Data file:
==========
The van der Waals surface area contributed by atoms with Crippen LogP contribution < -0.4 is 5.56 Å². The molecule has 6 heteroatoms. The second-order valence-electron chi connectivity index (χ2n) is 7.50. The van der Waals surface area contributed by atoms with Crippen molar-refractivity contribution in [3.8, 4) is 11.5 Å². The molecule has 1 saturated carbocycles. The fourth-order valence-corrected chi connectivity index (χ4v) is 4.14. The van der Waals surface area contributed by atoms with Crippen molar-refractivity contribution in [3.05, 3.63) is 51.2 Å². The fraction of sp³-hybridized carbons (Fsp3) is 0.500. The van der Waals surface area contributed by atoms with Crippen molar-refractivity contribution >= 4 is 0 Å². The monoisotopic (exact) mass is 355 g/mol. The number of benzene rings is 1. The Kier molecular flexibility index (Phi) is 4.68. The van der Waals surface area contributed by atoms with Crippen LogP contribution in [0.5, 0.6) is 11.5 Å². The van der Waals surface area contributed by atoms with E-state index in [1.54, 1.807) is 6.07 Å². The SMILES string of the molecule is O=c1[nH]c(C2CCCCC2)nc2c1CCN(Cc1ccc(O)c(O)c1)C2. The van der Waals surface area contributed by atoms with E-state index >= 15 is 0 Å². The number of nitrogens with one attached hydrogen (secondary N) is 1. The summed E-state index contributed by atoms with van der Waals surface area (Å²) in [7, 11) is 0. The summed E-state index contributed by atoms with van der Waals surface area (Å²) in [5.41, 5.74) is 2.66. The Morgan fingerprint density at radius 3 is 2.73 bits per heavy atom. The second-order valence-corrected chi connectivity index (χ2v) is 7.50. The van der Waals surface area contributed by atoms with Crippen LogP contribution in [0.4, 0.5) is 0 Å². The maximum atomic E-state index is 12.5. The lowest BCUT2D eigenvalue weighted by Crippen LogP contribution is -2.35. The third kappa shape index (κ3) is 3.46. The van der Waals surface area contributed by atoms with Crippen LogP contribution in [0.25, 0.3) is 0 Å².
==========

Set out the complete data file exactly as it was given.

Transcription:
The van der Waals surface area contributed by atoms with Crippen LogP contribution < -0.4 is 5.56 Å². The molecule has 6 heteroatoms. The second-order valence-electron chi connectivity index (χ2n) is 7.50. The van der Waals surface area contributed by atoms with Crippen molar-refractivity contribution in [3.8, 4) is 11.5 Å². The molecule has 1 saturated carbocycles. The fourth-order valence-corrected chi connectivity index (χ4v) is 4.14. The van der Waals surface area contributed by atoms with Crippen molar-refractivity contribution in [3.05, 3.63) is 51.2 Å². The fraction of sp³-hybridized carbons (Fsp3) is 0.500. The van der Waals surface area contributed by atoms with Crippen molar-refractivity contribution >= 4 is 0 Å². The monoisotopic (exact) mass is 355 g/mol. The number of benzene rings is 1. The Kier molecular flexibility index (Phi) is 4.68. The van der Waals surface area contributed by atoms with Crippen LogP contribution in [0.5, 0.6) is 11.5 Å². The van der Waals surface area contributed by atoms with E-state index in [1.54, 1.807) is 6.07 Å². The SMILES string of the molecule is O=c1[nH]c(C2CCCCC2)nc2c1CCN(Cc1ccc(O)c(O)c1)C2. The van der Waals surface area contributed by atoms with E-state index >= 15 is 0 Å². The number of nitrogens with one attached hydrogen (secondary N) is 1. The summed E-state index contributed by atoms with van der Waals surface area (Å²) in [7, 11) is 0. The summed E-state index contributed by atoms with van der Waals surface area (Å²) in [5.41, 5.74) is 2.66. The Morgan fingerprint density at radius 3 is 2.73 bits per heavy atom. The second-order valence-corrected chi connectivity index (χ2v) is 7.50. The van der Waals surface area contributed by atoms with Crippen LogP contribution in [0.4, 0.5) is 0 Å². The maximum atomic E-state index is 12.5. The lowest BCUT2D eigenvalue weighted by Crippen LogP contribution is -2.35. The third kappa shape index (κ3) is 3.46. The van der Waals surface area contributed by atoms with Crippen LogP contribution in [0.25, 0.3) is 0 Å².